It is about the credibility of the government and the fact that issues now on the widespread voter fraud are becoming clear. We see that there is new data that shows thousands of misleading calls were made in key ridings against New Democrats and Liberals. Are they ready to tell us who supplied the scripts and who ran that from the Conservative war room?

Elections Canada
Oral Questions

2:25 p.m.

Peterborough
Ontario

Conservative

Dean Del Mastro Parliamentary Secretary to the Prime Minister and to the Minister of Intergovernmental Affairs

Mr. Speaker, when the Chief Electoral Officer appeared before committee, he stated that he finds it troubling to hear all of the sweeping allegations of wrongdoing with no facts to support them. I guess what the Chief Electoral Officer is saying is that he is troubled every time this member stands to speak because all of his sweeping allegations have no facts to support them.

Ethics
Oral Questions

2:30 p.m.

NDP

Alexandre Boulerice Rosemont—La Petite-Patrie, QC

Mr. Speaker, apologies are touching, but being paid $237,000 a year to learn about ethics is a bit rich.

The Minister of International Cooperation was caught red-handed, and that is the only reason she paid back part of the money. Since yesterday, the Conservatives have been telling us that there is nothing going on and that there is not a problem, but the minister never proactively disclosed her lavish stay at the Savoy, despite the regulations.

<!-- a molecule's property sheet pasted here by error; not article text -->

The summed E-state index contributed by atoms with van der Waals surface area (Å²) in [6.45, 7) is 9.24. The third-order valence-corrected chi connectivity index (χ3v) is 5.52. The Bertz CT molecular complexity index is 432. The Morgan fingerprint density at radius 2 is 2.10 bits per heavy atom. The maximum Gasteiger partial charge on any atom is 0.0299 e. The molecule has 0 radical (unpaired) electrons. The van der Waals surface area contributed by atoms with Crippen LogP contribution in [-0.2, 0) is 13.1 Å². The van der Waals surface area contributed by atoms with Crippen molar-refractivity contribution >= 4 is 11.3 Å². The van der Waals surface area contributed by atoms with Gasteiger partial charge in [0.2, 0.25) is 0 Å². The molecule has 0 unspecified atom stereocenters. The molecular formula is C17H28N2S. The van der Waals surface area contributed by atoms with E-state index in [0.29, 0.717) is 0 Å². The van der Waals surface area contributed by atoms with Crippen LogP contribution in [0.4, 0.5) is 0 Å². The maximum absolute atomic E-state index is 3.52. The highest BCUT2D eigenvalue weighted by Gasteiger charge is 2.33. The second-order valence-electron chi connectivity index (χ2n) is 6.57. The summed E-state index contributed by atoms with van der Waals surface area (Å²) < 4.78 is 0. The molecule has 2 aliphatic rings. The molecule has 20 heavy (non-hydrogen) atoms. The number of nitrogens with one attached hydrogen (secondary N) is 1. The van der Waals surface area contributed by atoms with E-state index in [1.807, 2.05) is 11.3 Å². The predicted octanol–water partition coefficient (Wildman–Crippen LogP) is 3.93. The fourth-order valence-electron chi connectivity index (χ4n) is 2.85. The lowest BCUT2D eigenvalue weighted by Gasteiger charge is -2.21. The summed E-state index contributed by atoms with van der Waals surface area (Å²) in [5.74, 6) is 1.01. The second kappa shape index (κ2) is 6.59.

So, instead of making cuts to international co-operation, to CIDA, or to Rights and Democracy, could the minister commit to reducing her orange juice consumption and her use of limousines?

Ethics
Oral Questions

2:30 p.m.

York—Simcoe
Ontario

Conservative

Peter Van Loan Leader of the Government in the House of Commons

Mr. Speaker, as I already said, the minister has repaid the costs associated with the change in hotels and she has apologized. Our government expects ministers to respect taxpayers' money, and that is reflected in the fact that our costs for hospitality and travel are significantly below those of our Liberal predecessors.

41st General Election
Oral Questions

2:30 p.m.

NDP

Alexandre Boulerice Rosemont—La Petite-Patrie, QC

Mr. Speaker, in connection with another of the many Conservative scandals, a recent poll conducted in the ridings most affected by allegations of election fraud reveals that it was voters who supported anyone but the Conservatives who were sent to bogus polling stations.

Perhaps the Conservatives are nostalgic for the good old days when hockey players did not wear helmets.

But Canadians do not like these scandals and these attacks against their fundamental rights. When will the government tell Canadians the truth?

41st General Election
Oral Questions

2:30 p.m.

Nepean—Carleton
Ontario

Conservative

Pierre Poilievre Parliamentary Secretary to the Minister of Transport

Mr. Speaker, just because a Liberal poll tells us the opposite does not mean that we can forget about the election outcome. The Conservatives won because Canadians chose us to govern the country.

The hon. member should acknowledge that his party has already had to apologize for making false allegations in this regard. He should rise in the House and repeat the apology given by his NDP colleague. I invite him to do so right now.